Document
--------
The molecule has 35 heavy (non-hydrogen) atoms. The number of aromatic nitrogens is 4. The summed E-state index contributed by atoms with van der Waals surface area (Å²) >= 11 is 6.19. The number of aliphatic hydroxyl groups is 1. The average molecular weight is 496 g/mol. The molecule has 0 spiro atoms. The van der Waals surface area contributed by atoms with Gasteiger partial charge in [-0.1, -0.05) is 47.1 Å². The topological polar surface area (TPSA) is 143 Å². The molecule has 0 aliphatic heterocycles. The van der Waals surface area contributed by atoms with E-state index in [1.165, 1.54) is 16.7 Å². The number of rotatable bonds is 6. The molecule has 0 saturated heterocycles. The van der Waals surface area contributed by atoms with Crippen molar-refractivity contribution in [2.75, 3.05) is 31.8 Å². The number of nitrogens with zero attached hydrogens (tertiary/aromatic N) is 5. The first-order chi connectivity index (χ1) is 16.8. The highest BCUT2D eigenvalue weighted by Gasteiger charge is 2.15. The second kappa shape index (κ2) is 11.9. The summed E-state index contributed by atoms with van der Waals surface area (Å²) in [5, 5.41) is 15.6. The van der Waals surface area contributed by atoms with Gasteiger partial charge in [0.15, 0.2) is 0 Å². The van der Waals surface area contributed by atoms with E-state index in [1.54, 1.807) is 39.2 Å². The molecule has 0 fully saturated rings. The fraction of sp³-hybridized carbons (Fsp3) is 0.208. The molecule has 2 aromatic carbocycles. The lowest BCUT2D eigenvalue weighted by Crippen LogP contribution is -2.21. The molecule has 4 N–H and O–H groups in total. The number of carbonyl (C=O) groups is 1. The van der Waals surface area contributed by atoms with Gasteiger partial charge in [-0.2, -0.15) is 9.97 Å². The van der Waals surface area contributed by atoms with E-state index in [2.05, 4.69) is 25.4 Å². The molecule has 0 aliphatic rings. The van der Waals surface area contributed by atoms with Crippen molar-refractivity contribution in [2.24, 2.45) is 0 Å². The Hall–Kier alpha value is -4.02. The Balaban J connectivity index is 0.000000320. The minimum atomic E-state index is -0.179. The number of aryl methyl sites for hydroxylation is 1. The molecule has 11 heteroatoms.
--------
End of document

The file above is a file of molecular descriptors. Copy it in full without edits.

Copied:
The molecule has 35 heavy (non-hydrogen) atoms. The number of aromatic nitrogens is 4. The summed E-state index contributed by atoms with van der Waals surface area (Å²) >= 11 is 6.19. The number of aliphatic hydroxyl groups is 1. The average molecular weight is 496 g/mol. The molecule has 0 spiro atoms. The van der Waals surface area contributed by atoms with Gasteiger partial charge in [-0.1, -0.05) is 47.1 Å². The topological polar surface area (TPSA) is 143 Å². The molecule has 0 aliphatic heterocycles. The van der Waals surface area contributed by atoms with E-state index in [1.165, 1.54) is 16.7 Å². The number of rotatable bonds is 6. The molecule has 0 saturated heterocycles. The van der Waals surface area contributed by atoms with Crippen molar-refractivity contribution in [2.75, 3.05) is 31.8 Å². The number of nitrogens with zero attached hydrogens (tertiary/aromatic N) is 5. The first-order chi connectivity index (χ1) is 16.8. The highest BCUT2D eigenvalue weighted by Gasteiger charge is 2.15. The second kappa shape index (κ2) is 11.9. The summed E-state index contributed by atoms with van der Waals surface area (Å²) in [5, 5.41) is 15.6. The van der Waals surface area contributed by atoms with Gasteiger partial charge in [0.15, 0.2) is 0 Å². The van der Waals surface area contributed by atoms with E-state index in [1.54, 1.807) is 39.2 Å². The molecule has 0 fully saturated rings. The fraction of sp³-hybridized carbons (Fsp3) is 0.208. The molecule has 2 aromatic carbocycles. The lowest BCUT2D eigenvalue weighted by Crippen LogP contribution is -2.21. The molecule has 4 N–H and O–H groups in total. The number of carbonyl (C=O) groups is 1. The van der Waals surface area contributed by atoms with Gasteiger partial charge in [-0.2, -0.15) is 9.97 Å². The van der Waals surface area contributed by atoms with E-state index in [2.05, 4.69) is 25.4 Å². The molecule has 0 aliphatic rings. The van der Waals surface area contributed by atoms with Crippen molar-refractivity contribution in [2.24, 2.45) is 0 Å². The Hall–Kier alpha value is -4.02. The Balaban J connectivity index is 0.000000320. The minimum atomic E-state index is -0.179. The number of aryl methyl sites for hydroxylation is 1. The molecule has 11 heteroatoms.